Posts for category: Stress Fracture
History of Stress Fracture does not Stop Willie Cauley-Stein from Joining Sacramento Kings - Brooklyn Podiatrist - Joseph Stuto, DPM
Willie Cauley-Stein from the University of Kentucky got the nod from the Sacramento Kings ending up as the number 6 overall pick in this year’s NBA draft. Fellow University of Kentucky center Karl Anthony Towns however, got the top pick overall.
Considered by many as a talented big man, Willie Cauley-Stein averaged 8.9 points, 6.4 rebounds, 1.2 steals and 1 assist. He was considered a defensive specialist who possessed athleticism on both ends of the floor. His story of a stress fracture however, seemed to dampen some the teams searching for a big man.
Stress Fractures and Basketball Stars
There’s certainly no shortage of big men in this year’s NBA draft or in the teams current rosters, but keeping them healthy is a huge concern among teams. Remember how Yao Ming’s career had to be cut short because of chronic foot problems. With the pressure of constantly running up and down the court and jumping for shots or rebounds, basketball players are prime candidates for stress fractures. Combine this with a 7 foot frame and you’ve got the recipe of a possible foot injury.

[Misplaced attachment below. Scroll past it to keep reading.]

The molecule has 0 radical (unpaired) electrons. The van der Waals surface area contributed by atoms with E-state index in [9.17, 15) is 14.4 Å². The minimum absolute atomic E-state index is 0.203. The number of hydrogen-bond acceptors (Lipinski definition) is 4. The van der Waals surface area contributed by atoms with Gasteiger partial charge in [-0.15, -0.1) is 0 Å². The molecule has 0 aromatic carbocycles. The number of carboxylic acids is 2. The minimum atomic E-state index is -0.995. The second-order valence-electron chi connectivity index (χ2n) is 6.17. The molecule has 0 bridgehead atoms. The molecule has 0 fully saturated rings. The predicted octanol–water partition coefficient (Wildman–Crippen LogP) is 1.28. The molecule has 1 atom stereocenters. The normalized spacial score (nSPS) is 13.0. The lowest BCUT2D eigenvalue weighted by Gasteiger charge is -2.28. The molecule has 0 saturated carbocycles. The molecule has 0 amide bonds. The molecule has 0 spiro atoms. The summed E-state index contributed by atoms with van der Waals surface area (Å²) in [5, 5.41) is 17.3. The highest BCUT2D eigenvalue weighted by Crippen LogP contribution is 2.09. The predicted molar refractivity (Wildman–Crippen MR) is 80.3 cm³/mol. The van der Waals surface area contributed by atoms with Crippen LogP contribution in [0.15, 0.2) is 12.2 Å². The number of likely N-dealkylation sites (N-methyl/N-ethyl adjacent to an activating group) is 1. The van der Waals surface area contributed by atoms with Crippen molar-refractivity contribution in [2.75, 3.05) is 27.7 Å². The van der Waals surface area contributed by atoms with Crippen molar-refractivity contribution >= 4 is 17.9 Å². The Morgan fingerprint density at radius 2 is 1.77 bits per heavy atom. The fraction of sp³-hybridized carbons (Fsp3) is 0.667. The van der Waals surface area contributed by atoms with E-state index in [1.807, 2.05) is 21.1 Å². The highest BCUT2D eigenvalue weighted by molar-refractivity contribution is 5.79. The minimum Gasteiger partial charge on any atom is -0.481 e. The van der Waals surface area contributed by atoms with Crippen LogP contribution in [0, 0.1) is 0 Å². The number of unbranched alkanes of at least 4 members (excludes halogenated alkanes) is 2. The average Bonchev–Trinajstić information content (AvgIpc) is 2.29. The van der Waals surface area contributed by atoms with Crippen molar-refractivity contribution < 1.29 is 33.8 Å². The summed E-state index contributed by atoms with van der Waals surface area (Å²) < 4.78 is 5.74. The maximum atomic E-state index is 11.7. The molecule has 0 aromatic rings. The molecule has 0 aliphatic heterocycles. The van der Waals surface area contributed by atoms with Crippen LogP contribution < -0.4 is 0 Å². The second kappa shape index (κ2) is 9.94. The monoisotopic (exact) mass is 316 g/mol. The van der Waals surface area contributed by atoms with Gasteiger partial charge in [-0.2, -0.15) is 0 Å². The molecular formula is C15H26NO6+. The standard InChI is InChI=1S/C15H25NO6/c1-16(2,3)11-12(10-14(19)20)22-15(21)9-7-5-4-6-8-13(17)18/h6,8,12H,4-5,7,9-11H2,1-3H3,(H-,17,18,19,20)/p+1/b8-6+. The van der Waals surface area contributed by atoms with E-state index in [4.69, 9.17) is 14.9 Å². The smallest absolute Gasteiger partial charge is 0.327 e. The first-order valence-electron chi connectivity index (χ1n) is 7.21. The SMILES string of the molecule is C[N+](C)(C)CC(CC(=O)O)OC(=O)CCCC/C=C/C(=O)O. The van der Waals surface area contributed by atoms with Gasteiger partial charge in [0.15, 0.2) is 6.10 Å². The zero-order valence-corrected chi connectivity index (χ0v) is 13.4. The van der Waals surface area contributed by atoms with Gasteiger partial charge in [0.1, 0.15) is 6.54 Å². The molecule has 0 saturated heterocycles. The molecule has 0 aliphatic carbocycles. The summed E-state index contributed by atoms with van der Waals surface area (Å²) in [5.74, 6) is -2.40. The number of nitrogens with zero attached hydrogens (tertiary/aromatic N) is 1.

Willie Cauley-Stein’s history of a stress fractured suffered earlier in his career seems to have fueled concerns about his long term health. But this was not certainly the case when the Sacramento Kings chose him as the number 6 pick in the draft.
You don’t have to be an athlete. People who practice an active lifestyle or indulge in sports activities are also at high risk for stress fracture. A podiatrist is a foot specialist who can diagnose if you are suffering from a foot injury. Dr. Joseph Stuto is a podiatrist who specializes in helping people suffering from foot injuries.
Stress Fractures – Things To Look Out For
- Pain that is alleviated with resting the feet
- Swelling or tenderness in the feet
- Bluish skin discoloration
- Foot deformity
Pain and swelling are the earliest sign of a foot injury. Most stress fractures do not show any symptoms and could only be detected through advance imaging techniques such as MRI.